Blood and the Hospital Liaison Committee

by BathroomServant1 18 Replies latest jw friends

  • BathroomServant1

    Before I ask the question I have, I'll present some background information.

    My Story: When I was 16, I was hospitalized with bone marrow cancer for an extended period of time. Of course, the blood issue came up as doctors noticed that I may quickly need one. At the time being fully "in", I refused one, but being a minor the doctors pushed the issue to the court system. I received a visit from a member of the Hospital Liaison Committee, a much older brother who was well known throughout the circuit for his work in helping JW's in hospitals.

    After meeting with me and encouraging me to hold firm to my beliefs, he was about to leave... but then almost perfectly timed he said, "Oh, and by the way... when you talk to the judge about the blood issue, don't say that you'll be disfellowshipped if you take a transfusion." That was perhaps my first red flag that went up in my head that he made it a point to tell me that.

    So, I guess the question I have is this: Does anyone have an experience working on the Hospital Liaison Committee or know if the instructions are to enforce this point with the patient? Of course it's a total CYA move for the Society, but I was wondering if this is standard practice or not.

  • Snoozy

    When hubby was dying they came to visit and made sure all the paper work was in order and they even said a prayer after I forced them too.... They strutted around like peacocks that ruled the roost. After many promises to come and visit him at home they left..sadly they never followed through on the visits as they were all busy remodeling the assembly hall for the CO..he lasted for 5 months and he had two visits from them. one guy was so deaf he couldn't hear what hubby was saying..and hubby was too weak to repeat it.

    No subject of disfellowshipping was mentioned. On the other hand I remember no studies about why you should or shouldn't take a transfusion. Hubby nor his Mom had any idea why they shouldn't take blood other than "The bible says not to eat blood"..quoting from the JW teachings but they would never dream of taking blood..

    I had to look up all the info and fill out the papers for hubby. He appointed me his guardian even tho I told him I didn't know what I would do if they said he needed blood. He still chose me over his Mom. I think he secretly wanted to live no matter what.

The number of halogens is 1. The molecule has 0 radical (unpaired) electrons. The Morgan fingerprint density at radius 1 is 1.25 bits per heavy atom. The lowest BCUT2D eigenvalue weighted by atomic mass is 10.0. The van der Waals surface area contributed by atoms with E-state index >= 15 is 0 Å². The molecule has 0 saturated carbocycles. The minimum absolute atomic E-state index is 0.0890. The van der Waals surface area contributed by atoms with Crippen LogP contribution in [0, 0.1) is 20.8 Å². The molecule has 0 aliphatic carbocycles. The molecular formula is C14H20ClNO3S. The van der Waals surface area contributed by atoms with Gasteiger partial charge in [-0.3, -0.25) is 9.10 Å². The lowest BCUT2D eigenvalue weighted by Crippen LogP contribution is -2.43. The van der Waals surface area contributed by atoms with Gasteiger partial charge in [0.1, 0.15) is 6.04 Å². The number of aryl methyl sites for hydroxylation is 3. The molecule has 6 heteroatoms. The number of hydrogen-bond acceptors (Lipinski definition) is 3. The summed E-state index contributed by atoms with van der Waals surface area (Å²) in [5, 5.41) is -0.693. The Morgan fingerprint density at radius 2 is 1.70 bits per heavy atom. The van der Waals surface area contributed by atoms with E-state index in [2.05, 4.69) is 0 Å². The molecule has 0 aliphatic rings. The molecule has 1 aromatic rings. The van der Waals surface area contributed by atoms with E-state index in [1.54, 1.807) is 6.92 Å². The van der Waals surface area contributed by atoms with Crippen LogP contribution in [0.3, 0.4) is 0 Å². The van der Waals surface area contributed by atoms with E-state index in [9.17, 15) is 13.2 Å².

I was amazed at how many witnesses could offer no good argument of why they shouldn't take blood other than saying what they were told to say by the WTBTS. It's against the Bible!

    I even had to look up all the alternatives..what he could take if necessary. I remember when his dad also a JW was dying of bone cancer..he had some shot that was supposed to build up his blood, it cost them $1,000. a shot. Insurance wouldn't cover it since Blood was readily available so they paid for it out of pocket.

    Sorry I didn't have your answer but I know there are some on here that do have the answer..looking forward to their replies...

    Snoozy...who left in 1975

  • Snoozy

    I also wanted to say that I am sorry that you had to go through that so young..I still have mixed feelings about blood transfusions. I think I would have to be pretty bad before I would take them. And I keep remembering that if they only want to give you one or two that you can probably do without them.
    I feel a lot of things can be passed on through the blood that they don't even know about yet or have any way to test.

    I think I would only take them in an extreme emergency.

    This is a personal feeling and has nothing to do with the JW teaching.


  • Mary

    Bathroom Servant, I would be greatly interested to know how you survived your bone marrow cancer. My brother in law is dying from it and we're grasping at straws to try and save him so any info you can give me would be greatly appreciated.


  • BathroomServant1